Since Reginald Revans first introduced the theory of Action-Learning to workers in England in the 1940s , the approach has become a dynamic process that assists organizations to challenge the status quo, and to develop creative, flexible and successful strategies. Action- Learning has emerged as an approach of choice for global companies and government agencies all over the world that want to chart a new course in a turbulent global economy, improve on the job performances, cut costs, create new products and services and change the cultures of their organization. Companies all over the world use Action- Learning to enhance Individual Competencies to; solve complex problems, generate expansion in corporate capabilities, develop leaders and build teams.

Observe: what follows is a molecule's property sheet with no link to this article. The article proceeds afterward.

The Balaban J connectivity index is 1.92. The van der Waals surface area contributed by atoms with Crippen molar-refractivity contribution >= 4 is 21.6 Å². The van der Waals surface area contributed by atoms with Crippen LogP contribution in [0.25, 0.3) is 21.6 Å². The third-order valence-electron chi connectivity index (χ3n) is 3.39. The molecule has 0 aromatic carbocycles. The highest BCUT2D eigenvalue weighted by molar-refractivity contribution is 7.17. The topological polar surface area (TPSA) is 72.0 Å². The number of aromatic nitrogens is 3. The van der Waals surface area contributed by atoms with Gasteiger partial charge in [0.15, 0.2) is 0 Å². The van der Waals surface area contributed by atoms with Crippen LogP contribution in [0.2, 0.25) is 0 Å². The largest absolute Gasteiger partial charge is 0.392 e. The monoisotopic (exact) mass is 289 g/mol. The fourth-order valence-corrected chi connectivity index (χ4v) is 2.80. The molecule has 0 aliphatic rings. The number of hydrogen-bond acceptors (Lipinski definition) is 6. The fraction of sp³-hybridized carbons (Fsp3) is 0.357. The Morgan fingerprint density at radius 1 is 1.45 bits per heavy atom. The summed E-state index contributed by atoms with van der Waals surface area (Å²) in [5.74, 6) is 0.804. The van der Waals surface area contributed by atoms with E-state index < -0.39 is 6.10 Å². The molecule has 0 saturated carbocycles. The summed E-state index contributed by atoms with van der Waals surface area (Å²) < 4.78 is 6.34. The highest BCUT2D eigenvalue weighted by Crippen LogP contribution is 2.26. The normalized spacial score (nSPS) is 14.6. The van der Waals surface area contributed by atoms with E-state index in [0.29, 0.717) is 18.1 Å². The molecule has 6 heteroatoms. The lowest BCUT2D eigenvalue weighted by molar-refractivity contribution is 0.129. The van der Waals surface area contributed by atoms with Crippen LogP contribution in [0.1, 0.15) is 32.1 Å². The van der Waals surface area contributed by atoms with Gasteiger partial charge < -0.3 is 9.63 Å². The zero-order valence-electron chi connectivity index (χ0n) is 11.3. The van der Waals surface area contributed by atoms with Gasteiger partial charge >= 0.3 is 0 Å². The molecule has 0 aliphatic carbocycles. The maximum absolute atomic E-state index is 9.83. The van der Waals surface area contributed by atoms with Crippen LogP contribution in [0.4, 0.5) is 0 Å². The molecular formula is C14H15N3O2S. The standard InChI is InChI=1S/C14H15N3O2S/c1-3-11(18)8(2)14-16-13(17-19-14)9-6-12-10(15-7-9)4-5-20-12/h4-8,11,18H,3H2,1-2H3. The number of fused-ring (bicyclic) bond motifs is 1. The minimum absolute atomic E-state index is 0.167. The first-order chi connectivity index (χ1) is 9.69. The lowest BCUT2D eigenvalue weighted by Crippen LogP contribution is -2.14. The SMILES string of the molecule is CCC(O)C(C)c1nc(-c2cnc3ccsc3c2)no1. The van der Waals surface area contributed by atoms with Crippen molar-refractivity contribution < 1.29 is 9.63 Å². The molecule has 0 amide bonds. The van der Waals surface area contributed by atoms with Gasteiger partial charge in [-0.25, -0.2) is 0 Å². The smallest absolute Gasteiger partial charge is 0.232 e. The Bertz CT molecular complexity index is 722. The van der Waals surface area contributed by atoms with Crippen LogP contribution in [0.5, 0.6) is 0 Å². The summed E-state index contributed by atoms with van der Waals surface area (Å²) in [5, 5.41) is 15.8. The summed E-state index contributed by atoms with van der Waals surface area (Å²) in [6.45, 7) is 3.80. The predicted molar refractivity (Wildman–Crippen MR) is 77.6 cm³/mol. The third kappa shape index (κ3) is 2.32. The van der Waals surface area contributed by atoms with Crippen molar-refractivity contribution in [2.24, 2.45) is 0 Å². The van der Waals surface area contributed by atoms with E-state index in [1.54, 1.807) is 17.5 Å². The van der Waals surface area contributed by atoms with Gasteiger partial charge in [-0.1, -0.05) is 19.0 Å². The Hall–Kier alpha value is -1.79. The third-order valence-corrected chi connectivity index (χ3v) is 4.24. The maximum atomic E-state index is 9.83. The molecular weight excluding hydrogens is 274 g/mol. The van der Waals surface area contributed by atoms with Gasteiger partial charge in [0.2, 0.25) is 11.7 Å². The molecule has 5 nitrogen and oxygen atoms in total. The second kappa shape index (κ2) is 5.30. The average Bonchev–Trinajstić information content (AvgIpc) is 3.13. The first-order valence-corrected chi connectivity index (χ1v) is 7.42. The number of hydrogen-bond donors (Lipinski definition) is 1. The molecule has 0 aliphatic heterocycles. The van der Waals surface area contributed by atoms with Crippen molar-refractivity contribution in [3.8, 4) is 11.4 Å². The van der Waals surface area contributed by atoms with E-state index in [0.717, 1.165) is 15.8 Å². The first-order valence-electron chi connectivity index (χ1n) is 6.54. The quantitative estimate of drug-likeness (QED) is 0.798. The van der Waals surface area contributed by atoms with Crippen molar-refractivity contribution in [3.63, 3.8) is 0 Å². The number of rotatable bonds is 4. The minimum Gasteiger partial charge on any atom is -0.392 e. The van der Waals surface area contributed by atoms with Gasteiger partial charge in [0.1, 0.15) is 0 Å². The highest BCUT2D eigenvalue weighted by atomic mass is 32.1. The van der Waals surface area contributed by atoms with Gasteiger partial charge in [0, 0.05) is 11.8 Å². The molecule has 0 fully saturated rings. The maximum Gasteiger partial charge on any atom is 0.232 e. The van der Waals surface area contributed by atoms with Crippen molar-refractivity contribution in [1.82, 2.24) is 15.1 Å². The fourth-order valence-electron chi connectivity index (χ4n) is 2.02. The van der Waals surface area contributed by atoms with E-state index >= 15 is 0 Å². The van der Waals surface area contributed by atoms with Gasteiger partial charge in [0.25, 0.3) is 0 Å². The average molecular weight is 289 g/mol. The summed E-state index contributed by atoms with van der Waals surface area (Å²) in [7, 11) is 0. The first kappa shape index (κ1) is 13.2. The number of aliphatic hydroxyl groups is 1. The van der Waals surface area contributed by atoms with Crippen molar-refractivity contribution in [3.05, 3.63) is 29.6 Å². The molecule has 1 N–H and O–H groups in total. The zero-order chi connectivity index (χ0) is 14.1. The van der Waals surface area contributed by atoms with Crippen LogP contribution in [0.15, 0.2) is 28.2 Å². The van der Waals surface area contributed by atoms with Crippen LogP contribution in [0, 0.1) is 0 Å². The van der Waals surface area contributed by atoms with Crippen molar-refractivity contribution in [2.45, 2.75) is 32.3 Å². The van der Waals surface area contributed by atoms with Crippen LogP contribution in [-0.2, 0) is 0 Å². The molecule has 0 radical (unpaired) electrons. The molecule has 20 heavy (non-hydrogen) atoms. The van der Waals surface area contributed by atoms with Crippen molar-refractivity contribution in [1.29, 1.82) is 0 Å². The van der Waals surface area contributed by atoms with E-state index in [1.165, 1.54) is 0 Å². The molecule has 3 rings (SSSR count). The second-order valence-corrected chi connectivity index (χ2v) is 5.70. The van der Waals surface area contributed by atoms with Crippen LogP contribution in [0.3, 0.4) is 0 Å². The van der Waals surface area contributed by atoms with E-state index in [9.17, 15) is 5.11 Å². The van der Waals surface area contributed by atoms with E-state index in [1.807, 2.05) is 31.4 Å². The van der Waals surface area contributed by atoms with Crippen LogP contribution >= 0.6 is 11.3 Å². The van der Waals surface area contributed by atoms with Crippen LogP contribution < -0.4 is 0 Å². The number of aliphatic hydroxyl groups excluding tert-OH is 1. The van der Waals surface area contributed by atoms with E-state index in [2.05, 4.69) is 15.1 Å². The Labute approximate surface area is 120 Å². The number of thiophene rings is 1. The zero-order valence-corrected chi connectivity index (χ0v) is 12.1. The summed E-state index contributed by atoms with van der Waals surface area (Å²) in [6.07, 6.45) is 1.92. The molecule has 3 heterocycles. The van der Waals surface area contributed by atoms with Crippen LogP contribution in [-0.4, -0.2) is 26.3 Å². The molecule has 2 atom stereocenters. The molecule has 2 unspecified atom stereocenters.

Action-Learning, or Learning by doing as it is often called, states that the process of learning works best when individuals are able to position inquiry to identify the exact nature of an organizational problem, and through critical reflection, identify possible solutions for the complex problems. These solutions form the basis of actions taken to improve performance and , in the process of taking action or immediately after, individuals reflect on their experiences, compare their behaviour to “best practise” and from this process learn how to do something better next time. That is, people learn most effectively through doing and sharing their experiences (and ‘ignorance’) in groups.